Clever cutting makes sustainable fashion

By Liz Wylie -
1 comment
ESCAPOLOGY: Fashion designer Stephanie West with her exhibition collection at the Wanganui Community Art Gallery. PHOTO/STUART MUNRO
ESCAPOLOGY: Fashion designer Stephanie West with her exhibition collection at the Wanganui Community Art Gallery. PHOTO/STUART MUNRO

Whanganui fashion designer Stephanie West's exhibition Escapology at the Community Arts Centre is testimony to her inventiveness.

The UCOL Art and Design lecturer has just completed her masters degree in Art and Design through Auckland University of Technology and the collection is the result of her work in transcending boundaries for flat pattern making. She believes fashion can be made more sustainable if garments are designed with flexibility and used for more than one season.

With a focus on minimal waste, the garments have been designed and made with pattern making methods that combine both draping and geometric shapes.

Ms West said one of the drivers behind completing her masters was to explore sustainable practices within the fashion industry.

"The rate at which we produce and consume clothes is no longer sustainable and it is important for research to be undertaken to find new ways that are.

"My research began through questioning my own practice in garment creation and the desire to investigate new and, in some cases, old possibilities within this area of creative garment cutting."

Many of the garments in the collection can be worn a number of different ways and they will not look dated next season.

"The amount of fabric in them means that they can be re-made in to different garments or easily mended as well.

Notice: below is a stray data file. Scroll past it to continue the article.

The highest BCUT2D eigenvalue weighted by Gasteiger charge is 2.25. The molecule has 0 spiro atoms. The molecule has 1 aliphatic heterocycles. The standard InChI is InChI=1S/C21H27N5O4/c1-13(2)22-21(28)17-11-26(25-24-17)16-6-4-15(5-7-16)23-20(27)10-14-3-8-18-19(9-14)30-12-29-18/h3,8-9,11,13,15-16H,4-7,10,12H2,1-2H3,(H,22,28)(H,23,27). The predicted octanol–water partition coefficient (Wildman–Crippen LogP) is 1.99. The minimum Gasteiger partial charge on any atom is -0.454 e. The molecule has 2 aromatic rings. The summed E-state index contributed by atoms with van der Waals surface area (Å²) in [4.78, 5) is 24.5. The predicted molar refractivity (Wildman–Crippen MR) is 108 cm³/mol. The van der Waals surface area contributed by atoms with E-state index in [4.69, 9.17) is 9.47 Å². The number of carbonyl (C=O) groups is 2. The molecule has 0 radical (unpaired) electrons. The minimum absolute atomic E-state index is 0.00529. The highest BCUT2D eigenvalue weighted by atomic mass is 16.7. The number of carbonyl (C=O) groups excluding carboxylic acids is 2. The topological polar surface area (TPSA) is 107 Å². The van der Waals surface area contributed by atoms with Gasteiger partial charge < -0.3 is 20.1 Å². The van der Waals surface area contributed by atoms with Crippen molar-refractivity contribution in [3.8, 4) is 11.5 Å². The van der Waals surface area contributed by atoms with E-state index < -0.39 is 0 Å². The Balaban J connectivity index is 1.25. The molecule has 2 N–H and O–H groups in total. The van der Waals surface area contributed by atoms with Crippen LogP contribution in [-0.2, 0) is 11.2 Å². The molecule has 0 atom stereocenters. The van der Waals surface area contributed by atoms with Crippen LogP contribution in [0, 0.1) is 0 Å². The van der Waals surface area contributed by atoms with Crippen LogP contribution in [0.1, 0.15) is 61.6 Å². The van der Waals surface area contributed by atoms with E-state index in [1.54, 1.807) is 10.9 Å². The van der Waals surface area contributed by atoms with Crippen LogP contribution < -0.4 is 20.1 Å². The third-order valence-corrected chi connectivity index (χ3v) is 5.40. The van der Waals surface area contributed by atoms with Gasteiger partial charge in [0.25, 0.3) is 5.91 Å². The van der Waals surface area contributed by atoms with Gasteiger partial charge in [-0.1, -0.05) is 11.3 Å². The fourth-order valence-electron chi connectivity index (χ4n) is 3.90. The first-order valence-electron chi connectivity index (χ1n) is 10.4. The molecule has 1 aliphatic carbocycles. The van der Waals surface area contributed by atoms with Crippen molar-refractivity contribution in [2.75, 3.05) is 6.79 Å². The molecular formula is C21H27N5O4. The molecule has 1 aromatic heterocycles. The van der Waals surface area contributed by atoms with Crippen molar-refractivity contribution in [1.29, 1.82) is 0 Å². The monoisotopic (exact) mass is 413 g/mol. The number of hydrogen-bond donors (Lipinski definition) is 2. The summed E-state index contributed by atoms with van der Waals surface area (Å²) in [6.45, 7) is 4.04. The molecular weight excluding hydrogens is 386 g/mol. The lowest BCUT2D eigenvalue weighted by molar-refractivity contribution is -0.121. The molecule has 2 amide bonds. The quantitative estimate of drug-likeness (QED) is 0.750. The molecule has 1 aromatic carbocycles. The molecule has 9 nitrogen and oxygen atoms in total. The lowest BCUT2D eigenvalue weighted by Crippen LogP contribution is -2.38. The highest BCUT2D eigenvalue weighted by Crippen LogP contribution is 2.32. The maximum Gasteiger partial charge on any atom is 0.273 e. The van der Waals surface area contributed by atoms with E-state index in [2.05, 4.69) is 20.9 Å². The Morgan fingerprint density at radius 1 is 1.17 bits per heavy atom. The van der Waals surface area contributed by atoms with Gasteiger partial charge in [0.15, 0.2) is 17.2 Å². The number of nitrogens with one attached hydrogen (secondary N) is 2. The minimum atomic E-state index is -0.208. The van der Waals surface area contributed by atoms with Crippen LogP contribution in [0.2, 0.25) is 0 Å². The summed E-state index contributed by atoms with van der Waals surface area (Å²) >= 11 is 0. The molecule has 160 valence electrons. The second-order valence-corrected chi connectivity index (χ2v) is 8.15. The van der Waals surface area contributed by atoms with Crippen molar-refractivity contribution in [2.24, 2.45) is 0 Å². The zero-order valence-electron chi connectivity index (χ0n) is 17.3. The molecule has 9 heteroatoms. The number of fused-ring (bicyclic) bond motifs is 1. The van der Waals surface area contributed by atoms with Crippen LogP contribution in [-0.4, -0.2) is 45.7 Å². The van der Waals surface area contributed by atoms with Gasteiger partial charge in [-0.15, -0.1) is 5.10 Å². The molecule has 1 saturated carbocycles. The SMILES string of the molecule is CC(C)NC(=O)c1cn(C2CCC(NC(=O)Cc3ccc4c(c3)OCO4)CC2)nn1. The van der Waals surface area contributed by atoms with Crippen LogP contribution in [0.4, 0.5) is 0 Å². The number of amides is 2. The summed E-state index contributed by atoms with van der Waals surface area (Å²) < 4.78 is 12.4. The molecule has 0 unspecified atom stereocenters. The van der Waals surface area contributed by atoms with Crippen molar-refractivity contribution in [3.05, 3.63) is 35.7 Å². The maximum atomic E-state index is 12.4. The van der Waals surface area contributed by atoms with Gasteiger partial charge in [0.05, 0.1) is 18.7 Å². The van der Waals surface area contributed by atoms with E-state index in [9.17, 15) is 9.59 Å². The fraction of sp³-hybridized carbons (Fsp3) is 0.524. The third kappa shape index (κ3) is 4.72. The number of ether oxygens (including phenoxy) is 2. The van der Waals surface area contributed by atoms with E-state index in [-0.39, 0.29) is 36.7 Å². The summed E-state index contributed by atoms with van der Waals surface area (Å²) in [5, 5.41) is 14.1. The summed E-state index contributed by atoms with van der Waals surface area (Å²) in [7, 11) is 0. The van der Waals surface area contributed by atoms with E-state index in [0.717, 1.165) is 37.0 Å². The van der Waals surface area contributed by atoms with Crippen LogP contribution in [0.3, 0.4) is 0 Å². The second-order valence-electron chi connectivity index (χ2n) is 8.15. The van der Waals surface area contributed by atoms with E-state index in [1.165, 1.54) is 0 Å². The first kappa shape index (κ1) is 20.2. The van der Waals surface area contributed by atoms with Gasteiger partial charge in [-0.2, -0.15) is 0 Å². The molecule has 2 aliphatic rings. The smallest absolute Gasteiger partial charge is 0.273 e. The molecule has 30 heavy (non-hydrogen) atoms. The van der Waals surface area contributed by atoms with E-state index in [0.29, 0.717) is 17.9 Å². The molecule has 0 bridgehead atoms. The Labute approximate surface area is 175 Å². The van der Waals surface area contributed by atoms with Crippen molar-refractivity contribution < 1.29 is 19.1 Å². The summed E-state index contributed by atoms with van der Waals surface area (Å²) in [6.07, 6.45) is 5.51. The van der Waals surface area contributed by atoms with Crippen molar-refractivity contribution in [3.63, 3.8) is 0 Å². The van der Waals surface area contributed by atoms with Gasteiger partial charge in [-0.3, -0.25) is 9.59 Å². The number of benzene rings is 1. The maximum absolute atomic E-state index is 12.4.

Ms West said her students were another motivator for completing her study.
"Any learning I do further develops my personal practice and critical thinking, which flows through into the classroom and benefits my students," she said.
Ms West has worked with Auckland designer Jane Yeh and in the design room for Pacific Brands as well as a costume designer for theatre and film.

Her passion has also lead her to volunteer overseas, teaching sewing to teenage girls in Mozambique and helping with product design for a business in Kolkata, India, which provides employment to at risk women.

The designer said she is inspired by Yohji Yamamoto and other modern Japanese designers who work sustainably.
Escapology is on display in the Community Arts Centre Gallery, 19 Taupo Quay from 10am until 4pm today and 10am until 1pm on Saturday.

For more articles from this region, go to

Get the news delivered straight to your inbox

Receive the day’s news, sport and entertainment in our daily email newsletter

SIGN UP NOW

Have your say

1200 characters left

By and large our readers' comments are respectful and courteous. We're sure you'll fit in well.
View commenting guidelines.

Sort by
  • Oldest

© Copyright 2016, NZME. Publishing Limited

Assembled by: (static) on production bpcf04 at 03 Dec 2016 23:38:47 Processing Time: 413ms